Tuesday, January 03, 2006

I have to do something to get the Christmas post off the top of this blog! I'm still trying to work out a decent story to start with, or indecent, as the case may be. But until that's solved I decided to go with an interlude.

Two significant events occurred in December 2005:
1) Scientists discovered why the Mona Lisa is smiling.
2) The copyright on the German author Kurt Tucholsky expired.

What's the connection? Tucholsky had a poem about Mona Lisa, which I've attempted to translate, with little regard or feeling for poetic form, I'm afraid. But I thought I'd present it here in the hopes that more poetry blogs will link to me:

The Smile of Mona Lisa (1928)
Kurt Tucholsky

I can't turn my eyes from you
the way you hang over your guardian
with softly folded hands,
and grin.

As famous as the Tower of Pisa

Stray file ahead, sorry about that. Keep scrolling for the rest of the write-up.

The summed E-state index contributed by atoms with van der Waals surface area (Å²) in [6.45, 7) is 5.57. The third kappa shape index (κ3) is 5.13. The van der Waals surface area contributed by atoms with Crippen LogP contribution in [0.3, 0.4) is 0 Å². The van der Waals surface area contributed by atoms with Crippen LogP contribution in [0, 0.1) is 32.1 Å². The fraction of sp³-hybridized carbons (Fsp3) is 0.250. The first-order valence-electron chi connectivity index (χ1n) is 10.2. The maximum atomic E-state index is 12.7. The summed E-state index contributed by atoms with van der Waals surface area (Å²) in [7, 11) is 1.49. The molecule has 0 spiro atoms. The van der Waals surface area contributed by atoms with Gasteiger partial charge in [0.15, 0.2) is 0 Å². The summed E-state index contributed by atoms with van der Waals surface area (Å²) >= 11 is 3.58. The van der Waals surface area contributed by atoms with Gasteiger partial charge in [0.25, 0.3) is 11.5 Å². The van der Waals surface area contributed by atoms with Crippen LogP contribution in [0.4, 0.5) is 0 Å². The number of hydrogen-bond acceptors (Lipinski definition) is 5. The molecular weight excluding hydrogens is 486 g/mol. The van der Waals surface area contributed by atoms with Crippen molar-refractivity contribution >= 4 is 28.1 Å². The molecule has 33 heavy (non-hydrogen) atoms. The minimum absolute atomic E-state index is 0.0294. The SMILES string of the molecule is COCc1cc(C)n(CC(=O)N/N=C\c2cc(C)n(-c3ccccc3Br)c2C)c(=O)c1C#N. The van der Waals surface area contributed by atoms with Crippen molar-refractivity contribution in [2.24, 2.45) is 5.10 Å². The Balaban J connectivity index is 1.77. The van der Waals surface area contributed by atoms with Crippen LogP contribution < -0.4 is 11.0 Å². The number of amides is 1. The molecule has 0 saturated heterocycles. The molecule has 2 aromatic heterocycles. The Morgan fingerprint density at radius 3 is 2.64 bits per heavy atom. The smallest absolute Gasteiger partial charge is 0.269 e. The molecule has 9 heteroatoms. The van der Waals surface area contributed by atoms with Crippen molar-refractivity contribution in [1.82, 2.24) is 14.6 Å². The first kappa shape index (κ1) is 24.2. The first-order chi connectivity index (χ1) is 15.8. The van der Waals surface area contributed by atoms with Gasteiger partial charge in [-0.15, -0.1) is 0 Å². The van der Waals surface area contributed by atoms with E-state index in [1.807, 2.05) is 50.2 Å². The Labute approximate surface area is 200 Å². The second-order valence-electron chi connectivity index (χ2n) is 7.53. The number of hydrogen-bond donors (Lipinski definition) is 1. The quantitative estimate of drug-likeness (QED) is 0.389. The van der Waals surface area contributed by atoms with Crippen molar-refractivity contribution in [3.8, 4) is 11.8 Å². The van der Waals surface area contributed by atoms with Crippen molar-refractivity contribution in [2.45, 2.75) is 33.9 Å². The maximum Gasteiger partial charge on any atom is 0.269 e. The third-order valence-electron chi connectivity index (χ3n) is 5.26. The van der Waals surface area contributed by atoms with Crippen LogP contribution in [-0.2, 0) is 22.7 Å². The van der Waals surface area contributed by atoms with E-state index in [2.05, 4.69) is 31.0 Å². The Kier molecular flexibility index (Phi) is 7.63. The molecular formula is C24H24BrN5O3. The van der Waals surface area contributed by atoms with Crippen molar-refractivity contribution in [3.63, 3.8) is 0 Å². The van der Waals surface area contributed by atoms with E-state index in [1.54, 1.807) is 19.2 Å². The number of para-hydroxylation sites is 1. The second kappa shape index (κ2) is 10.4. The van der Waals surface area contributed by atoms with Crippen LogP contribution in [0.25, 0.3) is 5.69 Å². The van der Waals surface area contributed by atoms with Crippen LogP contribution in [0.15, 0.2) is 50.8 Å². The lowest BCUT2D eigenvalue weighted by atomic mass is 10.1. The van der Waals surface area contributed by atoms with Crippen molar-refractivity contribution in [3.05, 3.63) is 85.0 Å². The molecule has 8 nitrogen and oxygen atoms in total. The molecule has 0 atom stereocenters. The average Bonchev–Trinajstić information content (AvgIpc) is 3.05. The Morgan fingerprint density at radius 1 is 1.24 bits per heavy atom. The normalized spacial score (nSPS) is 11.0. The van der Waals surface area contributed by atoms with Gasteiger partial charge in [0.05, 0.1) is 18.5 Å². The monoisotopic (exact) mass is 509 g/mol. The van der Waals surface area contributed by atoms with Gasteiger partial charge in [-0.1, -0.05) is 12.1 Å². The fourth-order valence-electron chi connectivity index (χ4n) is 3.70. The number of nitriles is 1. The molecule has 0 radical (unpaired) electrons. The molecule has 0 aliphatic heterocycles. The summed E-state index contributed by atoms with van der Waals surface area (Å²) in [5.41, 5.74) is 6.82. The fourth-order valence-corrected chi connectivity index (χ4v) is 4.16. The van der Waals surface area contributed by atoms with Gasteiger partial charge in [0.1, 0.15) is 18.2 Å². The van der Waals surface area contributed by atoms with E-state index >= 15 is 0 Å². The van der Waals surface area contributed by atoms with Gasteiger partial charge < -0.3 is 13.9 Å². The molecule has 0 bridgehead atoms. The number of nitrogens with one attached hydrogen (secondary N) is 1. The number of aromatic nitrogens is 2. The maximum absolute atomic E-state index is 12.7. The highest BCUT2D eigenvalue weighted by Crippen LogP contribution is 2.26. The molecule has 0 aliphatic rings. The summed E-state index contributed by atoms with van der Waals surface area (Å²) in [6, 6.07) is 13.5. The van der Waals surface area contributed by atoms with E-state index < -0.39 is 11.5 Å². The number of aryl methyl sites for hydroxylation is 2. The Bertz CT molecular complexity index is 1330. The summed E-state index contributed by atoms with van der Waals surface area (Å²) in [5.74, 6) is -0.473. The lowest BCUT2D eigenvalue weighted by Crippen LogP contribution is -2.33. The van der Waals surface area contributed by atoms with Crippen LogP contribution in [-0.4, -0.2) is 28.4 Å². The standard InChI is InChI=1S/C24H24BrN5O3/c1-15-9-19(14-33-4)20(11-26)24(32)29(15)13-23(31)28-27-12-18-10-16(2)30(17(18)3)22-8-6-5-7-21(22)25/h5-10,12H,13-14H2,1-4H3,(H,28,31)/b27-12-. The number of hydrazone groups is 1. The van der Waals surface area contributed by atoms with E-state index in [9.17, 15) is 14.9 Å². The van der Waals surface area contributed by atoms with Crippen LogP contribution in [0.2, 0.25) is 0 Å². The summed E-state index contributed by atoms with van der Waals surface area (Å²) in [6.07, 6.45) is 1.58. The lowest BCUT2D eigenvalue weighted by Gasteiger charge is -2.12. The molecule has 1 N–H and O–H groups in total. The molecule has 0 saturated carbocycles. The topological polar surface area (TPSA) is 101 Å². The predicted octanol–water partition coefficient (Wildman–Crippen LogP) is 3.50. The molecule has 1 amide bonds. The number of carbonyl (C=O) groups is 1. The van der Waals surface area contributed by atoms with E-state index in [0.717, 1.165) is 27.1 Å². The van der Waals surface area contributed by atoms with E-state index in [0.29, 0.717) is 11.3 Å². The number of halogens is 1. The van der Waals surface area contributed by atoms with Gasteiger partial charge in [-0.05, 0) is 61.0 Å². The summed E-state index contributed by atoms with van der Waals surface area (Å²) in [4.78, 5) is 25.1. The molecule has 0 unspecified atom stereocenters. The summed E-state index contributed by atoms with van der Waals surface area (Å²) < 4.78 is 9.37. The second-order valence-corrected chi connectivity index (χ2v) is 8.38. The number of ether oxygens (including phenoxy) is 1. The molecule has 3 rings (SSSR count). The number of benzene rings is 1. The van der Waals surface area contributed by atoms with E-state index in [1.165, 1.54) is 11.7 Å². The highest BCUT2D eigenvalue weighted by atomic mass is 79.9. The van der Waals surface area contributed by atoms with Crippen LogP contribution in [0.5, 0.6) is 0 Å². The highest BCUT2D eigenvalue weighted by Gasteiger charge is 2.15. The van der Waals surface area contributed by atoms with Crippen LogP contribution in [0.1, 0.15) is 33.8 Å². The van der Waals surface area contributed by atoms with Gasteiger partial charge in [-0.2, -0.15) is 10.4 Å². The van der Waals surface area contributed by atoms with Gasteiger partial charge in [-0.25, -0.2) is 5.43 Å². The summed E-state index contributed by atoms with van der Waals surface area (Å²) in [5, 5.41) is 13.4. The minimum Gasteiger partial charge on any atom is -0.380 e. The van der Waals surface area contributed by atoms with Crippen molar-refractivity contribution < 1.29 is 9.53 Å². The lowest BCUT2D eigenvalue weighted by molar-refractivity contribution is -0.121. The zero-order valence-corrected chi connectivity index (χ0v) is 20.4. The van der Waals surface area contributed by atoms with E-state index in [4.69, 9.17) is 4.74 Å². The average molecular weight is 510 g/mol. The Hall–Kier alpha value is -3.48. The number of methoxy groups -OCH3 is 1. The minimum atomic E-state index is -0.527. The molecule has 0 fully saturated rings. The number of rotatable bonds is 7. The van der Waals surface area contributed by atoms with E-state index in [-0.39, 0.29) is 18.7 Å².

your smile stands for irony.
Yes... why is the Mona Lisa smiling?
Is she laughing at us, about us, despite us, with us
against us -
or some other why?

You silently teach us what must be
because your image, Lisa, proves:
one who has seen much of this world
smiles, lays the hands on the abdomen
and is silent.

Tucholsky was a brilliant and prescient satirist of the Weimar Republic era in Germany who saw exactly where the country was going politically and warned against it. He was so on target, to me it's as if he could actually see the future. I'm not the first person to call his work visionary. I intend to translate some of his shorter pieces sometime soon, just to show how accurate they still are. I don't know if I'll present that here, but we'll see.